Red Dead Redemption 2 - Saint Denis by Ed Walker

For the past six months, I’ve been walking around Saint-Denis taking photos. Soaking up the New Orleans style atmosphere and walking the back streets, often at night, to capture the horse-drawn carriages, steam trains and the people in 19th-century dress. I’ve been using a box camera much like the Kodak No.1, but my version shoots colour, has a zoom and a shutter speed that rivals any Nikon or Canon. I’ve been out there in the rain and thunderstorms, dodging the bar brawls and getting trampled by cowboys on horseback.


But this isn’t Saint-Denis the suburb of Paris and I haven’t travelled back in time but I’ve been shooting in Red Dead Redemption 2, a PS4 game set in 1899. Rockstar, who make the game, have recreated a period city within the game and your character Arthur has a camera much like the cameras of the time (even if it’s supercharged way beyond what could be achieved in 1899). I’ve been experimenting with In-Game Photography.


A lot of photographers wouldn’t even consider this photography but if you define the art form as composing a scene and waiting for the decisive moment then this is absolutely how I would see it. In-Game Photography has been around for quite a while now, starting way back when games first were born it didn’t really come into its own until the nineties with games like The Sims and Second Life. Players would put hours in to create or develop a character and wanted to save their work for prosperity. Now there are countless In-Game Photographers out there and most big game companies hire photography minded creatives to develop screenshots to promote games. Most people just want to show off moments in games which they think are beautiful or catalogue their achievements.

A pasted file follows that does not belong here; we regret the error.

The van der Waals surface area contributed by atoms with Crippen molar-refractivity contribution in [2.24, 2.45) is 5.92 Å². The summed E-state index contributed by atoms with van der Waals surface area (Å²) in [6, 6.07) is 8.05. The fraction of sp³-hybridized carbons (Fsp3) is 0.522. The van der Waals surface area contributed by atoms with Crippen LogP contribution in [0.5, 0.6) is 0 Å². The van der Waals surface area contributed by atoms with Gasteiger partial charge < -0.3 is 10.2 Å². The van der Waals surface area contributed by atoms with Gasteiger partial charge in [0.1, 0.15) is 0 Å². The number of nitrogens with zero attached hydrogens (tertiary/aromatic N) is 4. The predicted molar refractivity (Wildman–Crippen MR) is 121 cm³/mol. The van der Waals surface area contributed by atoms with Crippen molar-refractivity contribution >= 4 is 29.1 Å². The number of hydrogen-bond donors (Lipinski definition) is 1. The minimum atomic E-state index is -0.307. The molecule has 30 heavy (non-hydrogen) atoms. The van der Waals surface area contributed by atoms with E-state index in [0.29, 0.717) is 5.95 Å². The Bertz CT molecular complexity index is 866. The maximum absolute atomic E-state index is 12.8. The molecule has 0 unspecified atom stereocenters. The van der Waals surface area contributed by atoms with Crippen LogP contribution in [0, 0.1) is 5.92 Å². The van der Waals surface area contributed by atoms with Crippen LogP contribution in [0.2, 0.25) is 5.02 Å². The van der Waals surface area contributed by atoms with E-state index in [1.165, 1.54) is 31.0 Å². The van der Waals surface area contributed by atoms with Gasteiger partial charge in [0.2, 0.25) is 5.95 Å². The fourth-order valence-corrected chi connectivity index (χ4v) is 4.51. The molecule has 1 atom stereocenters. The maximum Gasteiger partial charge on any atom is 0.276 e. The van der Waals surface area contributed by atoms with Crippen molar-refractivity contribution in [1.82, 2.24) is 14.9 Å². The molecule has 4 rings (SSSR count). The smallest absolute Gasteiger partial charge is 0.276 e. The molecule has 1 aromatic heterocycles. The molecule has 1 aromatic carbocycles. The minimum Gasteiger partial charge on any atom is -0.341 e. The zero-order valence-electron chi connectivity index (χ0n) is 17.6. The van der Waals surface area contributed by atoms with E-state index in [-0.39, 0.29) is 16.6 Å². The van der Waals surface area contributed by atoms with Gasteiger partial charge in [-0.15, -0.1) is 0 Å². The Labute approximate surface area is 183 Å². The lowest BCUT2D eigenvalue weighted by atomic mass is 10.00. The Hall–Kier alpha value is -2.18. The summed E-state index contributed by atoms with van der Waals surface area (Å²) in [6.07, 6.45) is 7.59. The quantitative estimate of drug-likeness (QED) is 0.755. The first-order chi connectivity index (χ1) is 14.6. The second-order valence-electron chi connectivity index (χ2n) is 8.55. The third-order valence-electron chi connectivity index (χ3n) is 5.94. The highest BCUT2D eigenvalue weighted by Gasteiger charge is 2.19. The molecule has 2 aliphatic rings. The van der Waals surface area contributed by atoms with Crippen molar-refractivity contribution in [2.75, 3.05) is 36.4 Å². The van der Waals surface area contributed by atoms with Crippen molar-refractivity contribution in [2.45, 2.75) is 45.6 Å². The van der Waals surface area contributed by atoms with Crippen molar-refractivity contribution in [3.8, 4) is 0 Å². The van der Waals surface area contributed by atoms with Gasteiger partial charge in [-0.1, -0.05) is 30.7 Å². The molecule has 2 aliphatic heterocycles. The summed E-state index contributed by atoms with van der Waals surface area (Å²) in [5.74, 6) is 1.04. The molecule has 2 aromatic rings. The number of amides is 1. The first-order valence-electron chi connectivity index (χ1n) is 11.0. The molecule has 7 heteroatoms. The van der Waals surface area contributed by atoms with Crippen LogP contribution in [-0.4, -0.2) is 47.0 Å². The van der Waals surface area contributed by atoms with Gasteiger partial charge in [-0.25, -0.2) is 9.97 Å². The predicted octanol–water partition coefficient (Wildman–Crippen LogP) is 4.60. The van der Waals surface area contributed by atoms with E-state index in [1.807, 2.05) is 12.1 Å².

Increasingly on sites like Reddit gamers are creating shots which are masterful in their composition, beautifully lit and expertly processed and these are people who’ve never touched Lightroom or taken a course in photography. SubReddit’s like In Game Photography have many examples of work that prove that photography has many facets, and you can explore and master some of those facets, like composition, while the other facets are taken care of by the device.


Red Dead Redemption is the first game that I’ve played where I really felt like I could apply my style of street photography to this medium and I’ve had so much fun taking shots around Saint-Denis of the interaction of the people, the architecture and the light. Everything you see in the pictures is ‘candid’ as in I couldn’t stop time or move elements around to create a scene. All of these pictures were captured in exactly the same way I shoot real street, by hanging around, waiting for the right subjects and revisiting areas I liked over and over again.


I shot the pictures in the game, uploaded them to the Rockstar website, downloaded them and processed them in Lightroom, playing with the colour balance, adding depth and making the images pop a little more. But essentially this is like a window into the past, I can’t go back in time and take these shots and even though this is an artistic interpretation I’ve really enjoyed my time in Saint-Denis.


As games get even more realistic, offer even more photography options (many games now allow you to freeze the frame, spin around the scene and add depth of field, change the time of day and lots of other options) In-Game Photography will be recognised outside of the niche online forums it currently occupies.

Soho Spotlight by Ed Walker

There is a reason for why I’ve taken so long to upload the final versions of these pictures but I don’t know what it is. I also processed these shots in the autumn but again they have sat on my hard drive waiting. I don’t know why.


The first shots were taken at London Pride in 2017, with the last shot taken in September ‘18. There have been big gaps between flurries of activity and although London has many more nooks and crannies to find people in, it’s much less consistent in the kind of people I want to shoot.